While the fundraising climate is still pretty awful in the United States, it did improve slightly during May. Declines in gifts outpaced increases by more than three to one.
According to data in the new CCS Fundraising Climate Survey, information for which closed June 1, fundraising increases were reported by 23 percent of respondents, while only 14 percent cited increases on May 1. Decreases to fundraising results were reported by 63 percent of respondents on May 1, while this number reduced to 56 percent.
The sentiment regarding expectations through the end of the year is also improving, the CCS Fundraising data shows. While the majority of nonprofits responding to this survey (72%) expect a decline, this is a lower proportion than then who reported in May (79%) that were expecting declines
CCS Fundraising received responses from 1,014 individuals representing nonprofit organizations collected between May 21and June 1, 2020.
The highest level of confidence appears to rest with continued or increased grants from foundations, according to an overview statement from Robert Kissane, chairman, CCS Fundraising.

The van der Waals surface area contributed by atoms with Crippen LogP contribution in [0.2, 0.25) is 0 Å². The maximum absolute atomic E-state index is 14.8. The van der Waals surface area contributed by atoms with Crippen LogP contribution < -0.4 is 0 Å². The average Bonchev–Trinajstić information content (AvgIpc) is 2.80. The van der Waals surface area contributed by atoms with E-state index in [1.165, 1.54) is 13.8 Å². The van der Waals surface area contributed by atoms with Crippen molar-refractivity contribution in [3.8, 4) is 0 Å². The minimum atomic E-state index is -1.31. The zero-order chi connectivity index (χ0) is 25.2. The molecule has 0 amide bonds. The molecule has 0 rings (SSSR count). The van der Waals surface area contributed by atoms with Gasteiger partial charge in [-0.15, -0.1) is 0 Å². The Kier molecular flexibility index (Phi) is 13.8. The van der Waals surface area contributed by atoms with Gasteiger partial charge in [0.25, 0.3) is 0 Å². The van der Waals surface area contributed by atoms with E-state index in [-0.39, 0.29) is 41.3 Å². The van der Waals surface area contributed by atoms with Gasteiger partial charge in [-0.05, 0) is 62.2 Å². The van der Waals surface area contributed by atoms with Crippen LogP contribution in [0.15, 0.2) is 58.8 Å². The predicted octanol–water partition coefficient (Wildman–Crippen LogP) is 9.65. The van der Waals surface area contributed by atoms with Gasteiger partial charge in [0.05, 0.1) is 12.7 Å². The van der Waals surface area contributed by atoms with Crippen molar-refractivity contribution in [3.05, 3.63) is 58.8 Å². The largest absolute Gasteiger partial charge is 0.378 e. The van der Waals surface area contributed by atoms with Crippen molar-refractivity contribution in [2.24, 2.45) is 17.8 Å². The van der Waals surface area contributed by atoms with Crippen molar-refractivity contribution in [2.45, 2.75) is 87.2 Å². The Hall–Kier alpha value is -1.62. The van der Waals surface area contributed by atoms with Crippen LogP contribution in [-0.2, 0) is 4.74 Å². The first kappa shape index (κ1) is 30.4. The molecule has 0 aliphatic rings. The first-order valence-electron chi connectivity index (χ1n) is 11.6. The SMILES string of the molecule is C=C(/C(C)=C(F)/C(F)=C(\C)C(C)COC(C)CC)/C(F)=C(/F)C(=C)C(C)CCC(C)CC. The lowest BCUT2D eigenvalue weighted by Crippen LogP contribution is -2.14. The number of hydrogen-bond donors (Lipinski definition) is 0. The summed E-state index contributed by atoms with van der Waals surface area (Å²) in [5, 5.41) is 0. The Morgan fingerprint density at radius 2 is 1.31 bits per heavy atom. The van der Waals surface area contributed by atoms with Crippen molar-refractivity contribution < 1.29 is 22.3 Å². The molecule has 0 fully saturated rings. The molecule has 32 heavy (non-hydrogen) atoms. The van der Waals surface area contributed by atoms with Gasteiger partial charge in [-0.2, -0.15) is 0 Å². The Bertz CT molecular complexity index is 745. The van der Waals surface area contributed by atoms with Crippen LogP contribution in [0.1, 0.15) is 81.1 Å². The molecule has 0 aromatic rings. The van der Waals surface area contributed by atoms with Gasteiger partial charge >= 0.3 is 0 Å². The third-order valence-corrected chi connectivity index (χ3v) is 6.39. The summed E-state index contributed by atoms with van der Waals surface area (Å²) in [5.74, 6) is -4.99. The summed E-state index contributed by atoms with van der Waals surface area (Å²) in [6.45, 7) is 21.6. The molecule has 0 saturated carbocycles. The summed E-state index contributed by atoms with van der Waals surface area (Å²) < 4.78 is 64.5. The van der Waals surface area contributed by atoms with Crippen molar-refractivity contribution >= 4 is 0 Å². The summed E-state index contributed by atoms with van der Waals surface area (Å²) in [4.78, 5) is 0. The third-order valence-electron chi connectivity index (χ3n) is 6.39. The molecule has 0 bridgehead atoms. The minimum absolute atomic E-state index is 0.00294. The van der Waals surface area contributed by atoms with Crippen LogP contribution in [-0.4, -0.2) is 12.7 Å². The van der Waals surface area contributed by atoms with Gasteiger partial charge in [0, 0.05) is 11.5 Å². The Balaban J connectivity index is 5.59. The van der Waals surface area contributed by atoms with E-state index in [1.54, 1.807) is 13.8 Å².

Nearly one in four respondents expect an increase in their major gifts programs, and one in five project an increase in their organization’s annual appeal. Special events (85%) and corporate giving (56%) are the programs with the greatest reported expectations for 2020 declines.
Just short of one-third of nonprofit respondents (31%) conducted an online fundraising event, something new or a replacement for a pre-existing physical event, while another 31 percent are considering hosting one. The remaining 38 percent of respondents are not currently planning an online fundraising event.
There is some good news. As many nonprofits have seen their unrestricted funding increase during the pandemic as those who have experienced it decrease. About one in three have not experienced any change in their unrestricted dollars.
Health and Religion were the sectors with the greatest number of significant decreases to unrestricted funds, while Human and Social Services and Performing Arts saw more significant increases than any other sectors.
The number of nonprofits reporting layoffs and furloughs of fundraising staff increased slightly from the last survey, though a majority of respondents (72%) reported that they either had no staffing changes or added staff.
To obtain the compete survey results, click here https://bit.ly/2N3Cjpi
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